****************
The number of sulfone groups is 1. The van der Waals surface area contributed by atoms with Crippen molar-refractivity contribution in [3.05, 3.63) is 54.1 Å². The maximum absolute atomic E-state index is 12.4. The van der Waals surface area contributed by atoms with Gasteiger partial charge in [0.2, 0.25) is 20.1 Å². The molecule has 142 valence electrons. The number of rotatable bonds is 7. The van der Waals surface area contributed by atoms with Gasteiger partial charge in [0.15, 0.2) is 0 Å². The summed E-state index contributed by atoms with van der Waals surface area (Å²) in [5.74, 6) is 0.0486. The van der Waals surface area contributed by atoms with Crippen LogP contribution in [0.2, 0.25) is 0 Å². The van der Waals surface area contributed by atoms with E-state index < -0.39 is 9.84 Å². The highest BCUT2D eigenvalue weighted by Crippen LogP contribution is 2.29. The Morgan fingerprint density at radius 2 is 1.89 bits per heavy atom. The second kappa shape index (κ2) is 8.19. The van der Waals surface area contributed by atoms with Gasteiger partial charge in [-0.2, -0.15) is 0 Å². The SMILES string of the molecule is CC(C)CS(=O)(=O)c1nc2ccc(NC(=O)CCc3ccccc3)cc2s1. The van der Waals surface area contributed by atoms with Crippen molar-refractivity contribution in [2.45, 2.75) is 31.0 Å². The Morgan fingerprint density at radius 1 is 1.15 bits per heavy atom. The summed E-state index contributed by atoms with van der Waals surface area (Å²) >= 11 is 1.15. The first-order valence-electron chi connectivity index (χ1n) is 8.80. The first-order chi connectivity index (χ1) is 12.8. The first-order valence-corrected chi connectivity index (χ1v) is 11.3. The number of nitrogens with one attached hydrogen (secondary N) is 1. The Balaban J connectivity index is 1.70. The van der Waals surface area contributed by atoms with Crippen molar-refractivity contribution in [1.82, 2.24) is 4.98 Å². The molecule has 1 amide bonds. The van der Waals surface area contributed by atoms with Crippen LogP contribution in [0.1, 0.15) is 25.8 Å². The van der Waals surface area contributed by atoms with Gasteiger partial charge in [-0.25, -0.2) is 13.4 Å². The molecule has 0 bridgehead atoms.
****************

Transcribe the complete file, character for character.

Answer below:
The number of sulfone groups is 1. The van der Waals surface area contributed by atoms with Crippen molar-refractivity contribution in [3.05, 3.63) is 54.1 Å². The maximum absolute atomic E-state index is 12.4. The van der Waals surface area contributed by atoms with Gasteiger partial charge in [0.2, 0.25) is 20.1 Å². The molecule has 142 valence electrons. The number of rotatable bonds is 7. The van der Waals surface area contributed by atoms with Gasteiger partial charge in [0.15, 0.2) is 0 Å². The summed E-state index contributed by atoms with van der Waals surface area (Å²) in [5.74, 6) is 0.0486. The van der Waals surface area contributed by atoms with Crippen LogP contribution in [0.2, 0.25) is 0 Å². The van der Waals surface area contributed by atoms with E-state index < -0.39 is 9.84 Å². The highest BCUT2D eigenvalue weighted by Crippen LogP contribution is 2.29. The Morgan fingerprint density at radius 2 is 1.89 bits per heavy atom. The second kappa shape index (κ2) is 8.19. The van der Waals surface area contributed by atoms with Gasteiger partial charge in [-0.2, -0.15) is 0 Å². The SMILES string of the molecule is CC(C)CS(=O)(=O)c1nc2ccc(NC(=O)CCc3ccccc3)cc2s1. The van der Waals surface area contributed by atoms with Crippen molar-refractivity contribution in [2.45, 2.75) is 31.0 Å². The Morgan fingerprint density at radius 1 is 1.15 bits per heavy atom. The summed E-state index contributed by atoms with van der Waals surface area (Å²) >= 11 is 1.15. The first-order valence-electron chi connectivity index (χ1n) is 8.80. The first-order chi connectivity index (χ1) is 12.8. The first-order valence-corrected chi connectivity index (χ1v) is 11.3. The number of nitrogens with one attached hydrogen (secondary N) is 1. The Balaban J connectivity index is 1.70. The van der Waals surface area contributed by atoms with Crippen molar-refractivity contribution in [1.82, 2.24) is 4.98 Å². The molecule has 1 amide bonds. The van der Waals surface area contributed by atoms with Crippen LogP contribution in [0.1, 0.15) is 25.8 Å². The van der Waals surface area contributed by atoms with Gasteiger partial charge in [-0.25, -0.2) is 13.4 Å². The molecule has 0 bridgehead atoms.